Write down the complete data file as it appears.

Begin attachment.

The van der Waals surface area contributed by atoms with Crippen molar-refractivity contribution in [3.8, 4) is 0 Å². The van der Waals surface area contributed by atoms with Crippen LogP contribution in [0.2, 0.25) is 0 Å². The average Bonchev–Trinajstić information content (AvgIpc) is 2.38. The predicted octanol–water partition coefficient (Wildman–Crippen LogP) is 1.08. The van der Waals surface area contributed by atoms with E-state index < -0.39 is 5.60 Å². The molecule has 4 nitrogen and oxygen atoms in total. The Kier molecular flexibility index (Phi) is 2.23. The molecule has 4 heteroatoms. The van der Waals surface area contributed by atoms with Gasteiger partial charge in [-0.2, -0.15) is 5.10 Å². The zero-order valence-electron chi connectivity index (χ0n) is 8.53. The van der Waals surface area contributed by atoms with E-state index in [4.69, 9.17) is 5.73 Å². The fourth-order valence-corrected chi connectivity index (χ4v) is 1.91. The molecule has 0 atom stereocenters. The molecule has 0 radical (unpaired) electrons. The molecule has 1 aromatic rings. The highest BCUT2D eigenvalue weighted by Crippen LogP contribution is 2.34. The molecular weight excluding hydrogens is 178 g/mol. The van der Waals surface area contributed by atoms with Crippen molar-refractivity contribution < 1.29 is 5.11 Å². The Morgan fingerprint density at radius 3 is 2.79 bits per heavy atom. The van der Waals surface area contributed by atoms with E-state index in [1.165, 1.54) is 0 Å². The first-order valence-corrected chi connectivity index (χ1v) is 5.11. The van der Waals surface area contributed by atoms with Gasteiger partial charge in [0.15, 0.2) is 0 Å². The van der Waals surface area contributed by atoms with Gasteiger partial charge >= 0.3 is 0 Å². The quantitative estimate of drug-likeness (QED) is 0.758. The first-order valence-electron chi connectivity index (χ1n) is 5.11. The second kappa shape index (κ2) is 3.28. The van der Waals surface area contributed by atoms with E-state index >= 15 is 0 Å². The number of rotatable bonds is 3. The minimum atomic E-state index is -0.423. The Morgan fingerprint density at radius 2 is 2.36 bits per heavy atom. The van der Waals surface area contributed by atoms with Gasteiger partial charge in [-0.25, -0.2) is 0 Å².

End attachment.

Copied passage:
The van der Waals surface area contributed by atoms with Crippen molar-refractivity contribution in [3.8, 4) is 0 Å². The van der Waals surface area contributed by atoms with Crippen LogP contribution in [0.2, 0.25) is 0 Å². The average Bonchev–Trinajstić information content (AvgIpc) is 2.38. The predicted octanol–water partition coefficient (Wildman–Crippen LogP) is 1.08. The van der Waals surface area contributed by atoms with E-state index < -0.39 is 5.60 Å². The molecule has 4 nitrogen and oxygen atoms in total. The Kier molecular flexibility index (Phi) is 2.23. The molecule has 4 heteroatoms. The van der Waals surface area contributed by atoms with Gasteiger partial charge in [-0.2, -0.15) is 5.10 Å². The zero-order valence-electron chi connectivity index (χ0n) is 8.53. The van der Waals surface area contributed by atoms with E-state index in [4.69, 9.17) is 5.73 Å². The fourth-order valence-corrected chi connectivity index (χ4v) is 1.91. The molecule has 0 atom stereocenters. The molecule has 0 radical (unpaired) electrons. The molecule has 1 aromatic rings. The highest BCUT2D eigenvalue weighted by Crippen LogP contribution is 2.34. The molecular weight excluding hydrogens is 178 g/mol. The van der Waals surface area contributed by atoms with Crippen molar-refractivity contribution < 1.29 is 5.11 Å². The Morgan fingerprint density at radius 3 is 2.79 bits per heavy atom. The van der Waals surface area contributed by atoms with E-state index in [1.165, 1.54) is 0 Å². The first-order valence-corrected chi connectivity index (χ1v) is 5.11. The van der Waals surface area contributed by atoms with Gasteiger partial charge in [0.15, 0.2) is 0 Å². The van der Waals surface area contributed by atoms with Gasteiger partial charge >= 0.3 is 0 Å². The quantitative estimate of drug-likeness (QED) is 0.758. The first-order valence-electron chi connectivity index (χ1n) is 5.11. The second kappa shape index (κ2) is 3.28. The van der Waals surface area contributed by atoms with E-state index >= 15 is 0 Å². The number of rotatable bonds is 3. The minimum atomic E-state index is -0.423. The Morgan fingerprint density at radius 2 is 2.36 bits per heavy atom. The van der Waals surface area contributed by atoms with Gasteiger partial charge in [-0.25, -0.2) is 0 Å².